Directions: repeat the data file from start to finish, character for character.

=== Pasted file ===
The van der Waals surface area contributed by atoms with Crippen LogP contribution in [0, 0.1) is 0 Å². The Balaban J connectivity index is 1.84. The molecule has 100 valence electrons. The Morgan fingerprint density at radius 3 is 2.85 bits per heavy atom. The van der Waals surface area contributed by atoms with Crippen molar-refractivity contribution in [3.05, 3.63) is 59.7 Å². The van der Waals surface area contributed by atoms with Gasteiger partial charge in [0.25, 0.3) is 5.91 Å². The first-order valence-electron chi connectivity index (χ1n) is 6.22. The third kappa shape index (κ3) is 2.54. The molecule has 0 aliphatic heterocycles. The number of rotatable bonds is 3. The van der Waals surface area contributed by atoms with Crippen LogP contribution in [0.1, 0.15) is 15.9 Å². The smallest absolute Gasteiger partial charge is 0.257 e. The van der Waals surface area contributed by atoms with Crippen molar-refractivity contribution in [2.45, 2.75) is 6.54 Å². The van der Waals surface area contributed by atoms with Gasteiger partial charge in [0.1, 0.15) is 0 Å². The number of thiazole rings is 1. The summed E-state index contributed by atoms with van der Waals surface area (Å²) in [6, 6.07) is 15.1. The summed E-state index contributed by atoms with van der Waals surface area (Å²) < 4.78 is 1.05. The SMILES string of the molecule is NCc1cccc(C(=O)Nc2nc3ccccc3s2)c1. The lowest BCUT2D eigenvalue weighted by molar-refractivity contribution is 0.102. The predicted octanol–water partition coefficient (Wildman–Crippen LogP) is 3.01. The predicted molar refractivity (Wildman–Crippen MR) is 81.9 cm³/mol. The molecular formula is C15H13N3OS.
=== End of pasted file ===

The van der Waals surface area contributed by atoms with Crippen LogP contribution in [0, 0.1) is 0 Å². The Balaban J connectivity index is 1.84. The molecule has 100 valence electrons. The Morgan fingerprint density at radius 3 is 2.85 bits per heavy atom. The van der Waals surface area contributed by atoms with Crippen molar-refractivity contribution in [3.05, 3.63) is 59.7 Å². The van der Waals surface area contributed by atoms with Gasteiger partial charge in [0.25, 0.3) is 5.91 Å². The first-order valence-electron chi connectivity index (χ1n) is 6.22. The third kappa shape index (κ3) is 2.54. The molecule has 0 aliphatic heterocycles. The number of rotatable bonds is 3. The van der Waals surface area contributed by atoms with Crippen LogP contribution in [0.1, 0.15) is 15.9 Å². The smallest absolute Gasteiger partial charge is 0.257 e. The van der Waals surface area contributed by atoms with Crippen molar-refractivity contribution in [2.45, 2.75) is 6.54 Å². The van der Waals surface area contributed by atoms with Gasteiger partial charge in [0.1, 0.15) is 0 Å². The number of thiazole rings is 1. The summed E-state index contributed by atoms with van der Waals surface area (Å²) in [6, 6.07) is 15.1. The summed E-state index contributed by atoms with van der Waals surface area (Å²) < 4.78 is 1.05. The SMILES string of the molecule is NCc1cccc(C(=O)Nc2nc3ccccc3s2)c1. The lowest BCUT2D eigenvalue weighted by molar-refractivity contribution is 0.102. The predicted octanol–water partition coefficient (Wildman–Crippen LogP) is 3.01. The predicted molar refractivity (Wildman–Crippen MR) is 81.9 cm³/mol. The molecular formula is C15H13N3OS.